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John Key has cancelled his scheduled trip to Europe in the wake of the Christchurch earthquake.

The Prime Minister yesterday said he was "awe-struck" by the damage caused to the city where he grew up and would only leave if he could be confident Christchurch's recovery was on track.

Mr Key was due to fly out on Friday and the announcement he had cancelled his trip came as foreign affairs officials briefed media due to travel with him.

Media were being told of the importance of the trip when a spokeswoman for Mr Key arrived and told them the trip had been cancelled because of the earthquake.

Mr Key said that the swarm of aftershocks last night in Christchurch had been a factor in his decision to call off the trip.

"I've decided on balance it wouldn't be prudent for me to leave.

"I'd rather stay here and be in New Zealand," he told reporters at Parliament.

The trip would have been Mr Key's first chance to talk at length with David Cameron since he became prime minister after Britain's election in May.

He would have unveiled a statue in memory of Air Chief Marshal Sir Keith Park in London and spent the weekend with the Queen at Balmoral Castle.

Mr Key was also going to Paris for meetings with President Nicolas Sarkozy and Prime Minister Francois Fillon.

Mr Key said that Buckingham Palace, 10 Downing Street and the Elysee Palace would be contacted today and "I'm sure they will fully understand".

Mr Key said he hoped to announce some subsidised work programmes this afternoon.

His officials had consulted Australia's Victoria state government about schemes it had put in place after last year's devastating bush fires.

Mr Key said he was concerned about employees of small businesses who would no longer be getting wages because their places of work had been destroyed.

"The waitress working at one of the bars in Christchurch which has closed as a result of the earthquake through no fault of her own, can't go to work, and has to meet her obligations, well it's a little unfair if she can't be paid."

It would be temporary payment but details had yet to be fleshed out.

One of the issues the Government was looking at was how to speed up the RMA consenting process for repairs and rebuilding.

"I think there is some good work we will have to do there but we are going to have to break down some walls that will operate between private insurance companies, EQC [the Earthquake Commission], the councils that give those consents."

"I would have thought that for some of the smaller jobs for instance, it might have been quite possible we can allow approved builders to go out and complete that work and retrospectively get the RMA and building consents."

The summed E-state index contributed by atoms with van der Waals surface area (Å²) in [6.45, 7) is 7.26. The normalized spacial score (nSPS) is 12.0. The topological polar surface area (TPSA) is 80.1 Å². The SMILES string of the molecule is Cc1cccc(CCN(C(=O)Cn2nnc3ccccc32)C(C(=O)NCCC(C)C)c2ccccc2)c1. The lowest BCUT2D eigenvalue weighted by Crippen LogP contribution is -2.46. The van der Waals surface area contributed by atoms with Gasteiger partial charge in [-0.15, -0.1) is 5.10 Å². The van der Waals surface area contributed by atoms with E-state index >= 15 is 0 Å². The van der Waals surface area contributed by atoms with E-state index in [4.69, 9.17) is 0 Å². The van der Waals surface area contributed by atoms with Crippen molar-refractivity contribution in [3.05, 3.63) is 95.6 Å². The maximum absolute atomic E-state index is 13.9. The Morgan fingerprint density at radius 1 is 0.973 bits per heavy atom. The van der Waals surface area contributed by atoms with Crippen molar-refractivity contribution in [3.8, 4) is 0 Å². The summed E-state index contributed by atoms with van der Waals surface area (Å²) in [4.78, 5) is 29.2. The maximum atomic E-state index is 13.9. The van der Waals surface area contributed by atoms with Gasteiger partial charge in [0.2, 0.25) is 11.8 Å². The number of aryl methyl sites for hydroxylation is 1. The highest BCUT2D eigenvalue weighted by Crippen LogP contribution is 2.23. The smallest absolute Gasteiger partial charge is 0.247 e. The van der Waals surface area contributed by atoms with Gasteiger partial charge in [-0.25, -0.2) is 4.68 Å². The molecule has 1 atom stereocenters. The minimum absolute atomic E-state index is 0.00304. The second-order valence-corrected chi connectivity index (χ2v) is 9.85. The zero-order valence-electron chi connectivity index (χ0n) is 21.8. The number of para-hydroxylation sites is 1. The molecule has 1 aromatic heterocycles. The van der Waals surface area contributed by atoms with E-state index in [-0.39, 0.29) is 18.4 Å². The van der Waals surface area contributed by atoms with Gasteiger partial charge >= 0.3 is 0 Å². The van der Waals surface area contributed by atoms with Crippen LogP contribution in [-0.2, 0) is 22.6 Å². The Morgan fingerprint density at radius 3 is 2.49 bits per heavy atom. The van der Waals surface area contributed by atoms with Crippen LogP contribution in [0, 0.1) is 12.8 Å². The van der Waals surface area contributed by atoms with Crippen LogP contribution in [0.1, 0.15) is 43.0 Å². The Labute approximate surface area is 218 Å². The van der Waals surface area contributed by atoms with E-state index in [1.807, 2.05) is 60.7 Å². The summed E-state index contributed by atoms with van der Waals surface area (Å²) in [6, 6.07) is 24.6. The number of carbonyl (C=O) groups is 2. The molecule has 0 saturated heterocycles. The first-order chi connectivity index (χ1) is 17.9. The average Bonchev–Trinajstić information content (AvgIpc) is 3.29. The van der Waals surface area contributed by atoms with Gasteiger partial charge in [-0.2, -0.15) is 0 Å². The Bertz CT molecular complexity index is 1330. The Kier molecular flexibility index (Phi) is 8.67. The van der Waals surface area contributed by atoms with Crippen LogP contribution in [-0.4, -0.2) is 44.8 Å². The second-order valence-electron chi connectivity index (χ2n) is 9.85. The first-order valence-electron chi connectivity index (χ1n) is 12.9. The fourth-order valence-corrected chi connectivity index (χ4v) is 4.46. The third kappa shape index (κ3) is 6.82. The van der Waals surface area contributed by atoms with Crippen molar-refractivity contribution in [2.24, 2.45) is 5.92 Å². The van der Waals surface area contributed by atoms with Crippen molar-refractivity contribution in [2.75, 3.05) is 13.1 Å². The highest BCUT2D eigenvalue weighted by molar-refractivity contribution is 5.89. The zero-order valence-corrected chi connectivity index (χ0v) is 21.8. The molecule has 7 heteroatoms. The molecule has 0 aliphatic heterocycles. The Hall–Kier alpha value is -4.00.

That was one of the discussion points he and other ministers would have when they met the three Canterbury mayors and CEOs this afternoon.

He said he received a call from Labour leader Phil Goff this morning to say he would like to accompany the Prime Minister on the tour of the welfare centres tonight.

Mr Key said he offered Mr Goff a seat on the Air Force plane he was taking to Christchurch and asked him to join him at the mayoral meeting so that he could have the best of information that was available.

Mr Key said he felt safe travelling to Christchurch this afternoon despite the aftershocks.

"There's a job to be done and I'm going to go down there and be part of it," he said.

Mr Key said his thoughts at the moment were more with the people than the economic cost.

"In the end we are a strong country and we will get through it. At the worst of times you see the very best of New Zealand and we are seeing the very best of New Zealand on display and family and friends get out there and help out their loved ones."

Mr Key said that given that there had been well over 100 aftershocks he could understand the fear and trauma that people were feeling and that the Government would have to provide counselling services for a quite a long period of time.

There are questions over whether some schools will reopen tomorrow.

Mr Key said that at least five schools had major structural damage and could be closed for longer and that 21 schools needed inspection.

"There will, without doubt, be further disruptions - not to every school in the Canterbury area - but certainly for some."

A poll this morning found some 64 per cent of 1834 respondents did not think Mr Key should cancel the trip.